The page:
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Scoop IV: Brownlee On Labour's Election Spending

Scoop IV: Brownlee Explains National's Anger Over Labour's Election Spending

National's Deputy Leader -Gerry Brownlee


Last week, in a surprise twist to the ongoing saga of Election 2005, the Electoral Commission referred the New Zealand Labour Party to the police as it believes the party has overspent its election expense limit and committed an offence under the Electoral Act. (See sections 214B and 224.)

National's Deputy Leader Gerry Brownlee has been spearheading the opposition attacks regarding Labour's alleged overspending. In a press statement released yesterday Mr Brownlee considered Labour was digging itself into an even deeper hole regarding their electoral spending.

In the New Zealand Herald, Labour President Mike Williams confirmed the pledge card had been funded through the Leader's budget before. 'The Office of the Leader has done that now for three elections, maybe four,' he is quoted as saying.

"If the pledge card was funded through the Leader's budget at the last election, why did it feature an authorisation from Mike Smith, as required for election campaign material?

"And if, as Labour argues, it wasn't about soliciting votes in 2002, why was the Labour Party secretary signing off on a taxpayer-funded Leader's information campaign?"

Scoop caught up with Mr Brownlee yesterday afternoon to see if he had received any answers to these questions and was given the benefit of his righteous indignation at what he sees as either, an arrogant, or ill-funded Labour Party dead set on bending the electoral rules to suit itself.

Scoop: Did Labour do what they had done in the 2002 election? Was their use of the Leader's fund exactly the same?

Gerry Brownlee: Yes it was, it was the same format.

Scoop: Was it signed by Mike Smith in 2002 as well?

Gerry Brownlee: I believe in 2002 it was, yes.

Scoop: Why wasn't it pulled up in 2002 if it was a big deal, did no-one notice?

Gerry Brownlee: Well in 2002 [National] assumed because Mike Smith had signed it that it had been paid for by the Labour Party to fund their election campaign - which would have been perfectly legitimate. The new information that has come to light over the weekend is that [the pledge card] had been paid for from the Leader's Office. In which case the question has to be asked, 'if this was a government information campaign then why is the secretary of the Labour Party signing it off'?

Scoop: What do you think drove Labour to do such a thing?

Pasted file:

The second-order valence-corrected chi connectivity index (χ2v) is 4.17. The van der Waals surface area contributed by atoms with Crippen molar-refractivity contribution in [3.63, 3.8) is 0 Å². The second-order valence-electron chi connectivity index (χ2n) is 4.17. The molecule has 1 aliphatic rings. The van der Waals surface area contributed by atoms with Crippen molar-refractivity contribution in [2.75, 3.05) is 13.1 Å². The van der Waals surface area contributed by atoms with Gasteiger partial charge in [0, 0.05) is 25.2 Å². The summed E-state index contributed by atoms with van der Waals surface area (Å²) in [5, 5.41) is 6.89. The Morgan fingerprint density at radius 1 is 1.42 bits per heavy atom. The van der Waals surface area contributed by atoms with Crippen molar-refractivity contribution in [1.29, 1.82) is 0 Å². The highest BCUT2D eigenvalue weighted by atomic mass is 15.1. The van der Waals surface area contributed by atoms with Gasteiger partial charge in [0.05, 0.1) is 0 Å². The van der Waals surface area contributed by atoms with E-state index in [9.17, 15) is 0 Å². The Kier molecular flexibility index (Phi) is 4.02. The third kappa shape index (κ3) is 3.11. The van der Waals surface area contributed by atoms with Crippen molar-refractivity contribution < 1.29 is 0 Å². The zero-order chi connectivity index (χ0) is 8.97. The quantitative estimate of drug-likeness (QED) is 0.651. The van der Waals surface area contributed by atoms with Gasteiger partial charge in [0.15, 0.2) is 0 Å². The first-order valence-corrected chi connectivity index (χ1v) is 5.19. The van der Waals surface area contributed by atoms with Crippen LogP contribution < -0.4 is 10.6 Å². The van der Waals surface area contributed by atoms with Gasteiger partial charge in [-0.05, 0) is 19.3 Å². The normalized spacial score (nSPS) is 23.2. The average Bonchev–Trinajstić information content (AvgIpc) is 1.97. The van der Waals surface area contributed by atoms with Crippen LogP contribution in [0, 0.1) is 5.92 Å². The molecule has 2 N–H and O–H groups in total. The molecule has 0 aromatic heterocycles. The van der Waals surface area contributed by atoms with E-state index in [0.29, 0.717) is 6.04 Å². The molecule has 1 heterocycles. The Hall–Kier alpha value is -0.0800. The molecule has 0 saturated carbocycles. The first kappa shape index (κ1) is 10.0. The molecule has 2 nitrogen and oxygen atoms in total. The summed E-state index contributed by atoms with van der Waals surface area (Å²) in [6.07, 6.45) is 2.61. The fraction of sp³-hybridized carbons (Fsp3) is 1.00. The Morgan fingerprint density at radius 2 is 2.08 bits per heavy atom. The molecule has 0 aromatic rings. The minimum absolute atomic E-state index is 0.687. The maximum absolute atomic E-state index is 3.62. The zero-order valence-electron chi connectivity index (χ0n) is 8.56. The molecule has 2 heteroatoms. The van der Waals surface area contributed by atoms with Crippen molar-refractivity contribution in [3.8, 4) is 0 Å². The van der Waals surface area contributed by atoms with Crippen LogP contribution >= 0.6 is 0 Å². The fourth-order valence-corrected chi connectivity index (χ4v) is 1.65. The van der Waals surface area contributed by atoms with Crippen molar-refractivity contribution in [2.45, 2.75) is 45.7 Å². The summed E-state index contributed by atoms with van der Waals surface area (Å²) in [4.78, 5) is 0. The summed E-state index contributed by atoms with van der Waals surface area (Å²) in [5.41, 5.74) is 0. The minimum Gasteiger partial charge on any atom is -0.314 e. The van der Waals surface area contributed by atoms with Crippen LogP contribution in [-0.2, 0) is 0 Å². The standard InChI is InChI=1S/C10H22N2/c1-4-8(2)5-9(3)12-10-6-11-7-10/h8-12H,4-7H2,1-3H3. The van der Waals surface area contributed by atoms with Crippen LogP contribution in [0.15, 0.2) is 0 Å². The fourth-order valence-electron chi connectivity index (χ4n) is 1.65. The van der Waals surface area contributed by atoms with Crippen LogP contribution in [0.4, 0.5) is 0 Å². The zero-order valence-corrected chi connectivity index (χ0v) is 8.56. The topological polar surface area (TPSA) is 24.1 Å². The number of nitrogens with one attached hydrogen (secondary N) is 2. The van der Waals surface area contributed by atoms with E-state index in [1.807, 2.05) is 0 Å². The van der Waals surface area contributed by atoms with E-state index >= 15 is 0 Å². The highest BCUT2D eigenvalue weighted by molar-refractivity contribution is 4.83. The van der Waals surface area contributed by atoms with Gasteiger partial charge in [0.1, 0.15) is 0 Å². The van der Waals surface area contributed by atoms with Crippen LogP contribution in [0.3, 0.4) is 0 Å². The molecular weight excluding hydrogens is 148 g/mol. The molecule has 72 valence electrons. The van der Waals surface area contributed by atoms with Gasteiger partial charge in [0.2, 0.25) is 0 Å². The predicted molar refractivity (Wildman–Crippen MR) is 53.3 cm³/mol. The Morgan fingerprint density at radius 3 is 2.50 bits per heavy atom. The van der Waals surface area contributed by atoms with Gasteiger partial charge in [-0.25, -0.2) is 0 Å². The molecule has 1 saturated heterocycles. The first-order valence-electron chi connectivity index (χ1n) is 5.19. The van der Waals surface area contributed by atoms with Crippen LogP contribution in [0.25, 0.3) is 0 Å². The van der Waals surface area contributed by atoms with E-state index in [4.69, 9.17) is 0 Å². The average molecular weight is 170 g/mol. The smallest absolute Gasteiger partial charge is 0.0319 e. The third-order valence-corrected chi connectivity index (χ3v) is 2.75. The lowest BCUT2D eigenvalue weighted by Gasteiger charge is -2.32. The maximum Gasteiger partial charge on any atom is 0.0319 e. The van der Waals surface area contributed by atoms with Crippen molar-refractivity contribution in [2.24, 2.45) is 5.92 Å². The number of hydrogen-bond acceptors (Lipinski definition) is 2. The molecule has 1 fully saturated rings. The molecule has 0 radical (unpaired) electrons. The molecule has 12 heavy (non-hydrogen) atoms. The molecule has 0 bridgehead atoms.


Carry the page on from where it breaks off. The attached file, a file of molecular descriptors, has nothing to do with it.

Gerry Brownlee: I think just the confidence that they can do whatever they liked and also probably they were short of funds.

Scoop: A couple of years ago there were billboards paid for out of the [Opposition] Leader's fund weren't there?

Gerry Brownlee: Those billboards were simply stating party positions such as 'the beaches are for all' and hi-lighting an issue. The pledge card was used in 1999 as the main campaign tool. It was used again in 2002 and was passed off as being part of the election campaign.

If it was paid for by the Leaders office, the single issue here is if it was paid for from the leaders office what on earth was the labour party campaign secretary doing signing off on the thing. They were trying to pass off what was clearly an electoral expense as a leader's office expense.

Scoop: So National didn't use its Leaders Office budget during the election, it was all private donations, is that correct?

Gerry Brownlee: This recent election?

Scoop: Yes.

Gerry Brownlee: The Leader's Office would have been used leading up to the election perhaps some direct mail outs but that is part of the course of politics.

The salient point is that if your asking people to vote for your party by putting a party slogan on there then you contravene the rules. Their credit card has carried the slogan 'you're better off with Labour' since its inception. And I think that is where the breach is.

Now, Labour will try and say this is all murky and fuzzy it doesn't matter. I don't think that is the case. Political parties get funding in order to be able to take positions and present information. They don't get funded to electioneer. It's pretty clear. I think there is a pretty significant breach here.

We accepted in 1999 that the pledge card was a legitimate way to campaign. To find out now that in 2002 and 2005 it was funded out of the Leader's information campaign puts it into an entirely different light. I think Labour has some obligation to pay those funds back.

  • EDITOR'S NOTE: Scoop approached the Labour Party for comment, as yet no reply has been forthcoming.
  • ENDS

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